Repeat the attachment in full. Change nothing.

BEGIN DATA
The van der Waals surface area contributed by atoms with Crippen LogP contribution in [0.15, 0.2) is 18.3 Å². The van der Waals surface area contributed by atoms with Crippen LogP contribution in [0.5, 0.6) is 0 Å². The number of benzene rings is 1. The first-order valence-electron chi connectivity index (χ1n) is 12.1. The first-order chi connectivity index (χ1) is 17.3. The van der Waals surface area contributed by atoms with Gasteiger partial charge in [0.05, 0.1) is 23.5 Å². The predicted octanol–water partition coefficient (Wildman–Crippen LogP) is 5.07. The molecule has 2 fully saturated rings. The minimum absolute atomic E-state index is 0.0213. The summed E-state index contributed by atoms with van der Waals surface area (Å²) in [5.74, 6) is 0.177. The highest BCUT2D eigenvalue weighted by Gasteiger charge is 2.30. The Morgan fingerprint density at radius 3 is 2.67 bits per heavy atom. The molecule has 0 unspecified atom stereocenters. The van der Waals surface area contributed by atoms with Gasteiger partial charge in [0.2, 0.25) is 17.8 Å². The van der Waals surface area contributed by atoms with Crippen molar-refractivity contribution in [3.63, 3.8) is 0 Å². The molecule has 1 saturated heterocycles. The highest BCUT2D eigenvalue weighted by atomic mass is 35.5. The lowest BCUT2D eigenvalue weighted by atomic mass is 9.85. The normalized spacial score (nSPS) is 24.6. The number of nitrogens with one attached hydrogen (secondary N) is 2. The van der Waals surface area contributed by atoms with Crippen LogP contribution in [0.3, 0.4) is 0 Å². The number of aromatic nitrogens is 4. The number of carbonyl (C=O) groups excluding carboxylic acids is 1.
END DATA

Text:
The van der Waals surface area contributed by atoms with Crippen LogP contribution in [0.15, 0.2) is 18.3 Å². The van der Waals surface area contributed by atoms with Crippen LogP contribution in [0.5, 0.6) is 0 Å². The number of benzene rings is 1. The first-order valence-electron chi connectivity index (χ1n) is 12.1. The first-order chi connectivity index (χ1) is 17.3. The van der Waals surface area contributed by atoms with Gasteiger partial charge in [0.05, 0.1) is 23.5 Å². The predicted octanol–water partition coefficient (Wildman–Crippen LogP) is 5.07. The molecule has 2 fully saturated rings. The minimum absolute atomic E-state index is 0.0213. The summed E-state index contributed by atoms with van der Waals surface area (Å²) in [5.74, 6) is 0.177. The highest BCUT2D eigenvalue weighted by Gasteiger charge is 2.30. The Morgan fingerprint density at radius 3 is 2.67 bits per heavy atom. The molecule has 0 unspecified atom stereocenters. The van der Waals surface area contributed by atoms with Gasteiger partial charge in [0.2, 0.25) is 17.8 Å². The van der Waals surface area contributed by atoms with Crippen molar-refractivity contribution in [3.63, 3.8) is 0 Å². The molecule has 1 saturated heterocycles. The highest BCUT2D eigenvalue weighted by atomic mass is 35.5. The lowest BCUT2D eigenvalue weighted by atomic mass is 9.85. The normalized spacial score (nSPS) is 24.6. The number of nitrogens with one attached hydrogen (secondary N) is 2. The van der Waals surface area contributed by atoms with Crippen LogP contribution in [0.3, 0.4) is 0 Å². The number of aromatic nitrogens is 4. The number of carbonyl (C=O) groups excluding carboxylic acids is 1.